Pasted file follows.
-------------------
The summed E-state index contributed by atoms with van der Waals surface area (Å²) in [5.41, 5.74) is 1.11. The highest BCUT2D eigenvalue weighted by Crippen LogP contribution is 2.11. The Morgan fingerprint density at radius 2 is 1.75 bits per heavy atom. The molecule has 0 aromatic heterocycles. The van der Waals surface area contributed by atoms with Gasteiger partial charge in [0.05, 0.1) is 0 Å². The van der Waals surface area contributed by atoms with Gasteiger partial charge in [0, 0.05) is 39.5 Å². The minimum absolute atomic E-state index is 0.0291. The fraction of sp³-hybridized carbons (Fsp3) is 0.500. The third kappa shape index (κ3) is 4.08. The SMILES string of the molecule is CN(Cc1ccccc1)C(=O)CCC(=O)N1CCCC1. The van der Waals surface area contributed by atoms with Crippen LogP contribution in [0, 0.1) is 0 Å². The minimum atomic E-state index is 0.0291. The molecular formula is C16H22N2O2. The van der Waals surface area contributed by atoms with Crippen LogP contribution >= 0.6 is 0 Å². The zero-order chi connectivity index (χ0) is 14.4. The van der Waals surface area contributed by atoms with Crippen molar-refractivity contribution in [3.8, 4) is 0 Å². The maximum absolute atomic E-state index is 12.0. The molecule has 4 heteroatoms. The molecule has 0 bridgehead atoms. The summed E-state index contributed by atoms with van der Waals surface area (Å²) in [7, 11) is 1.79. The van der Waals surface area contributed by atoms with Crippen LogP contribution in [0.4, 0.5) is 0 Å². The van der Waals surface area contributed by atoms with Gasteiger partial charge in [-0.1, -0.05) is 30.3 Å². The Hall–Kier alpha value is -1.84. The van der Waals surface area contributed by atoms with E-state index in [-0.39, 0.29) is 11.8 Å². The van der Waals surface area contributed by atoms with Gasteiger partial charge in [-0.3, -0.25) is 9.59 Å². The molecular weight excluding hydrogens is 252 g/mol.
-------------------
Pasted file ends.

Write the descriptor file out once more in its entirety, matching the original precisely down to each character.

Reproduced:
The summed E-state index contributed by atoms with van der Waals surface area (Å²) in [5.41, 5.74) is 1.11. The highest BCUT2D eigenvalue weighted by Crippen LogP contribution is 2.11. The Morgan fingerprint density at radius 2 is 1.75 bits per heavy atom. The molecule has 0 aromatic heterocycles. The van der Waals surface area contributed by atoms with Gasteiger partial charge in [0.05, 0.1) is 0 Å². The van der Waals surface area contributed by atoms with Gasteiger partial charge in [0, 0.05) is 39.5 Å². The minimum absolute atomic E-state index is 0.0291. The fraction of sp³-hybridized carbons (Fsp3) is 0.500. The third kappa shape index (κ3) is 4.08. The SMILES string of the molecule is CN(Cc1ccccc1)C(=O)CCC(=O)N1CCCC1. The van der Waals surface area contributed by atoms with Crippen LogP contribution in [0, 0.1) is 0 Å². The minimum atomic E-state index is 0.0291. The molecular formula is C16H22N2O2. The van der Waals surface area contributed by atoms with Crippen LogP contribution >= 0.6 is 0 Å². The zero-order chi connectivity index (χ0) is 14.4. The van der Waals surface area contributed by atoms with Crippen molar-refractivity contribution in [3.8, 4) is 0 Å². The maximum absolute atomic E-state index is 12.0. The molecule has 4 heteroatoms. The molecule has 0 bridgehead atoms. The summed E-state index contributed by atoms with van der Waals surface area (Å²) in [7, 11) is 1.79. The van der Waals surface area contributed by atoms with Crippen LogP contribution in [0.4, 0.5) is 0 Å². The van der Waals surface area contributed by atoms with Gasteiger partial charge in [-0.1, -0.05) is 30.3 Å². The Hall–Kier alpha value is -1.84. The van der Waals surface area contributed by atoms with E-state index in [-0.39, 0.29) is 11.8 Å². The van der Waals surface area contributed by atoms with Gasteiger partial charge in [-0.3, -0.25) is 9.59 Å². The molecular weight excluding hydrogens is 252 g/mol.